Brian Skyrms presents eighteen essays which apply adaptive dynamics (of cultural evolution and individual learning) to social theory. Altruism, spite, fairness, trust, division of labor, and signaling are treated from this perspective. Correlation is seen to be of fundamental importance. Interactions with neighbors in space, on static networks, and on co-evolving dynamics networks are investigated. Spontaneous emergence of social structure and of signaling systems are examined in the context of learning dynamics.
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Brian Skyrms is Distinguished Professor of Logic and Philosophy of Science and Economics at the University of California, Irvine. His interests cover a range of topics, including the evolution of conventions, the social contract, inductive logic, decision theory, rational deliberation, the metaphysics of logical atomism, causality, and truth. He is the author of Signals: Evolution, Learning, and Information (OUP, 2010) and From Zeno to Arbitrage: Essays on Quantity. Coherence, and Induction (OUP, 2012).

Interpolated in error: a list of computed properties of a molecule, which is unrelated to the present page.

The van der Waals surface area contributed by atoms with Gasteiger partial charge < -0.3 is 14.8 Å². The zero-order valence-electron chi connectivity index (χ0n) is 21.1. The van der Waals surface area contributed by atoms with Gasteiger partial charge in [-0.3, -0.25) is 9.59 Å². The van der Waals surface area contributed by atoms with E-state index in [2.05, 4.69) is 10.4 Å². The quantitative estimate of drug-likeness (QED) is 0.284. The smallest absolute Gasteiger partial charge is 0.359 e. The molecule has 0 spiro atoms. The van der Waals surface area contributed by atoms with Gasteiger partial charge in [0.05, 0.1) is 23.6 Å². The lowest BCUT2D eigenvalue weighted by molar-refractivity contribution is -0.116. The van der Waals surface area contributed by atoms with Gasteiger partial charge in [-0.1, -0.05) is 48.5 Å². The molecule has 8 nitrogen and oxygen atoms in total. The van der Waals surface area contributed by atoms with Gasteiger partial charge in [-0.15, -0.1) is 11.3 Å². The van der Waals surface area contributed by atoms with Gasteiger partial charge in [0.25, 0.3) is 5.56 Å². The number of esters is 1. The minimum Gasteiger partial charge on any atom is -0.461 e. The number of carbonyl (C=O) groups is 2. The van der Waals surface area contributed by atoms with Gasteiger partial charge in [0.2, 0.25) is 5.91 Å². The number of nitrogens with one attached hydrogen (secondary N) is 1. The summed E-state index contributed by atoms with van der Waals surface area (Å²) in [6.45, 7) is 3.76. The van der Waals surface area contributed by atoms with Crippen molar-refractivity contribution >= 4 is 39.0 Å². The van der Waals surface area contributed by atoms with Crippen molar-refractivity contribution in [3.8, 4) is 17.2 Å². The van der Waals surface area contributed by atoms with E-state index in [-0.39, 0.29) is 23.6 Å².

"Social Dynamics offers a careful, informed exploration of the relevant ones, as well as discussions of their explanatory import. No one interested in the evolution of sociality should ignore it, if only to know what it takes to carry out a thorough evolutionary investigation."
--Notre Dame Philosophical Reviews Online
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